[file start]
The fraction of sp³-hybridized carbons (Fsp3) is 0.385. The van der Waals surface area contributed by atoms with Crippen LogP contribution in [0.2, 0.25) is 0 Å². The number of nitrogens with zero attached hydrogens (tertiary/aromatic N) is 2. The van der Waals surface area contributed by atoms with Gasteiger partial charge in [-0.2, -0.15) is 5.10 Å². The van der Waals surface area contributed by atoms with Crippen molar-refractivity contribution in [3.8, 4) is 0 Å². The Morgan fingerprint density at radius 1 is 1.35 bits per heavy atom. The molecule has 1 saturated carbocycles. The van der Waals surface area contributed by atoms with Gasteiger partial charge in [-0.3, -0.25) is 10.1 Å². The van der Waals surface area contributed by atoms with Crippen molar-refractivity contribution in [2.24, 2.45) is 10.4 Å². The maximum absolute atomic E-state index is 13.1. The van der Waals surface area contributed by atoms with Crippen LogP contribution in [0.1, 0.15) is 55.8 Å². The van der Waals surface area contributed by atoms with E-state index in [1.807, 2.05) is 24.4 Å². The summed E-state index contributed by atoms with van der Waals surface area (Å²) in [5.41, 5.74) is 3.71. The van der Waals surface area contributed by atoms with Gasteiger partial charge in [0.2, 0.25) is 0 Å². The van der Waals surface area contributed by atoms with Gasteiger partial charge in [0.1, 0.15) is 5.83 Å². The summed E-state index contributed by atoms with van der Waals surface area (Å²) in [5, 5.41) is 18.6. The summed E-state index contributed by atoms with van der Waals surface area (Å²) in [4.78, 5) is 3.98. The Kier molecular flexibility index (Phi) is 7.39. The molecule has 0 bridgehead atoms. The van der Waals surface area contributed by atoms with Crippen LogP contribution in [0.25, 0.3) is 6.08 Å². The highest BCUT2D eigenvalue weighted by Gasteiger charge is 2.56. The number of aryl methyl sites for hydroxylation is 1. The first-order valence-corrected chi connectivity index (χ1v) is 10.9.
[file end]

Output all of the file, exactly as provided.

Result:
The fraction of sp³-hybridized carbons (Fsp3) is 0.385. The van der Waals surface area contributed by atoms with Crippen LogP contribution in [0.2, 0.25) is 0 Å². The number of nitrogens with zero attached hydrogens (tertiary/aromatic N) is 2. The van der Waals surface area contributed by atoms with Gasteiger partial charge in [-0.2, -0.15) is 5.10 Å². The van der Waals surface area contributed by atoms with Crippen molar-refractivity contribution in [3.8, 4) is 0 Å². The Morgan fingerprint density at radius 1 is 1.35 bits per heavy atom. The molecule has 1 saturated carbocycles. The van der Waals surface area contributed by atoms with Gasteiger partial charge in [-0.3, -0.25) is 10.1 Å². The van der Waals surface area contributed by atoms with Crippen molar-refractivity contribution in [2.24, 2.45) is 10.4 Å². The maximum absolute atomic E-state index is 13.1. The van der Waals surface area contributed by atoms with Crippen LogP contribution in [0.1, 0.15) is 55.8 Å². The van der Waals surface area contributed by atoms with E-state index in [1.807, 2.05) is 24.4 Å². The summed E-state index contributed by atoms with van der Waals surface area (Å²) in [5.41, 5.74) is 3.71. The van der Waals surface area contributed by atoms with Gasteiger partial charge in [0.2, 0.25) is 0 Å². The van der Waals surface area contributed by atoms with Gasteiger partial charge in [0.1, 0.15) is 5.83 Å². The summed E-state index contributed by atoms with van der Waals surface area (Å²) in [5, 5.41) is 18.6. The summed E-state index contributed by atoms with van der Waals surface area (Å²) in [4.78, 5) is 3.98. The Kier molecular flexibility index (Phi) is 7.39. The molecule has 0 bridgehead atoms. The van der Waals surface area contributed by atoms with Crippen LogP contribution in [0.25, 0.3) is 6.08 Å². The highest BCUT2D eigenvalue weighted by Gasteiger charge is 2.56. The number of aryl methyl sites for hydroxylation is 1. The first-order valence-corrected chi connectivity index (χ1v) is 10.9.